Young disabled carer from Rushden given British Citizen Award for charity work

Natasha Krywald was nominated for the award by her partner Callum Tompkins
Natasha Krywald was nominated for the award by her partner Callum Tompkins

A 19-year-old Rushden carer who has looked after her disabled mother for 11 years has been given a British Citizen Award for services to volunteering and charitable giving.

Natasha Krywald, who is autistic and has hereditary neuropathy with pressure palsies (an inherited condition that causes numbness, tingling and muscle weakness in the limbs), received her award at a ceremony last week in the Palace of Westminster.

Natasha was presented with her award at a ceremony in the Palace of Westminster

Natasha was presented with her award at a ceremony in the Palace of Westminster

British Citizen Award winners are recognised for having had a meaningful impact on those around them.

Over the years, Natasha has participated in many charity events, including sleeping rough to raise money for care packages to give to the homeless, shaving her head, skydiving and letting an eight-year-old cancer patient tattoo her leg.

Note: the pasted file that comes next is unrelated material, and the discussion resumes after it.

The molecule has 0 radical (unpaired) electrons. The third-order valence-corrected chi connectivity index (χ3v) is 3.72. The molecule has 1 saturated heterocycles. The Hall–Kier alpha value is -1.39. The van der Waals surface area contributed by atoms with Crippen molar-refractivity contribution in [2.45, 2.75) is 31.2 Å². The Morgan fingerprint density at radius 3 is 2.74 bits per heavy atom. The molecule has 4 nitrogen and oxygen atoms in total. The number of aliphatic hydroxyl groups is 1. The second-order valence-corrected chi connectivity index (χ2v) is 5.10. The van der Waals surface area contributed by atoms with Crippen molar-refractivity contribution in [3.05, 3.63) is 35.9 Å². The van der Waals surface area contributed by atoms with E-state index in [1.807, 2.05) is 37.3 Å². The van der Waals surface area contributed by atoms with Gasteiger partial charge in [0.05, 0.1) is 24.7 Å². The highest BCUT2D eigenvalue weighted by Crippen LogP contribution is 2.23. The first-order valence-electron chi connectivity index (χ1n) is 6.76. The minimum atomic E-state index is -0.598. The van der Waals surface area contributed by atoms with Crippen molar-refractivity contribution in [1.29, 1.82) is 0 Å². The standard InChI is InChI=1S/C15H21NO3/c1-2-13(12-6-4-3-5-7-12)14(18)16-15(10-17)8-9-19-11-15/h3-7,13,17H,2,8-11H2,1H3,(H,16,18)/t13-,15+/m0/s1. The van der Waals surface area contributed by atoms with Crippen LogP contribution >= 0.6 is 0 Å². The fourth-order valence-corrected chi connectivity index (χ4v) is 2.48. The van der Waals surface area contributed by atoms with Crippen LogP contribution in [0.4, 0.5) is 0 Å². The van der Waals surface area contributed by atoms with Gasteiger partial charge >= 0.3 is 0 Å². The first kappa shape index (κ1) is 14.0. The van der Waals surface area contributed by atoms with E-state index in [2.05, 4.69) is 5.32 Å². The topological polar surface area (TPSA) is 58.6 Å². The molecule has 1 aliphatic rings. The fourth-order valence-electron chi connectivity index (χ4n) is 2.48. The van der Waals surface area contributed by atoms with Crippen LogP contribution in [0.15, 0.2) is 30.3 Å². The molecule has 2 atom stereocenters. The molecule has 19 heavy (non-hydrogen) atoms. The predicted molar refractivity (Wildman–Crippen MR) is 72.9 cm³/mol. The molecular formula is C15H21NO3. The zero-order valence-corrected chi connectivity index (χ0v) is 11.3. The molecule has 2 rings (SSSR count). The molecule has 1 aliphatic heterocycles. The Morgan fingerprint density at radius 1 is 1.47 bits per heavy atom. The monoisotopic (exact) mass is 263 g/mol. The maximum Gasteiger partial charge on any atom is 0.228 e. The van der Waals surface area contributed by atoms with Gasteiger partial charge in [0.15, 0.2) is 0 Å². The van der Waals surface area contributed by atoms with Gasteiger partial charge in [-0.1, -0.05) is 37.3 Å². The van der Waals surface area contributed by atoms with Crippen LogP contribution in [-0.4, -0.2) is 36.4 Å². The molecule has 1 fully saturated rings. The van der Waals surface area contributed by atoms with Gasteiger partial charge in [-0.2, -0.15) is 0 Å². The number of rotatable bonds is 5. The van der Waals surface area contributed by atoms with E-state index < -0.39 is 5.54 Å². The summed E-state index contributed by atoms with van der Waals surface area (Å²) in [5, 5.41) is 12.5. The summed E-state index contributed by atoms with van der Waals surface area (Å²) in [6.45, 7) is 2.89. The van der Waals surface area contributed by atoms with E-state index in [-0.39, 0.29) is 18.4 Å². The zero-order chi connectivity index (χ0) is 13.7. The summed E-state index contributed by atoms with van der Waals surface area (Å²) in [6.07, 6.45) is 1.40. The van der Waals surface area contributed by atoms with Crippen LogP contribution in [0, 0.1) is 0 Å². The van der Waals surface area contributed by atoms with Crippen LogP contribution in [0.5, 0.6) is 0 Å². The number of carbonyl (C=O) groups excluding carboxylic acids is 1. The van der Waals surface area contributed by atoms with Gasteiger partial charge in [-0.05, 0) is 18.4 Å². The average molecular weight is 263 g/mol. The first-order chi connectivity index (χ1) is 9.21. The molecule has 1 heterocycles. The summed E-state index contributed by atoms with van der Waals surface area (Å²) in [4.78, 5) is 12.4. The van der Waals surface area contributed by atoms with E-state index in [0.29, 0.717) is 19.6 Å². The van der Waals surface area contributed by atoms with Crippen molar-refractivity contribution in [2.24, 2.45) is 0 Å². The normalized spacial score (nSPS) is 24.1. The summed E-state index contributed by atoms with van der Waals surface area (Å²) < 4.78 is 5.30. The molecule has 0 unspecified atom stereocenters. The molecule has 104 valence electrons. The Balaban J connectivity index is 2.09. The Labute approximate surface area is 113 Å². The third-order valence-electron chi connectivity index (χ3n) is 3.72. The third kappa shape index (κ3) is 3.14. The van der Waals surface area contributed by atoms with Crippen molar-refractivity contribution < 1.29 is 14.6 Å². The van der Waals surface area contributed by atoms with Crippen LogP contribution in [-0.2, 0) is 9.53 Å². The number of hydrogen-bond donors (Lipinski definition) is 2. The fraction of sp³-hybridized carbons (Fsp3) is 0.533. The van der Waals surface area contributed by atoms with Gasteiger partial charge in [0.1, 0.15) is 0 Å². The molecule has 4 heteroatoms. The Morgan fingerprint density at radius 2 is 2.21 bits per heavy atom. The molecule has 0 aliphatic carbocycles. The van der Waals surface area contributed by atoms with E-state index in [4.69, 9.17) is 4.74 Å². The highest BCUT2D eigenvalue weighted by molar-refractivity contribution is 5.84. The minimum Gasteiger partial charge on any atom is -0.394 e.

"Throughout my entire life whenever I tell people I'm disabled some of them give me a look and act as if I can't do anything," said Natasha, who was named young carer of the year in 2013.

"When I was in Reception they used to write in my report saying I wouldn't amount to much.

"When people tell me I can't do this or that I see it as a challenge and I say 'I'm going to show you that I can do it'."

She added: "When you have a passion I feel like nothing can stop you."

Not only as Natasha taken part in countless charity events, in 2016 she wrote a book - The Carers Companion - to teach and inform young carers like her.

Natasha was nominated for the award by her partner Callum Tompkins and a member of her local Rotary Club, who helped publish her book.

"I have had quite a difficult childhood but instead of making it a negative I have turned it into a positive," said Natasha, who lot her father to cancer when she was three years old.

"I had to figure it out for myself."

After spending the weekend in London after the award ceremony ("it was a special day and a very fancy occasion"), Natasha returned to Leicester where she studies criminology.

She hopes to use her degree to help reduce re-offending.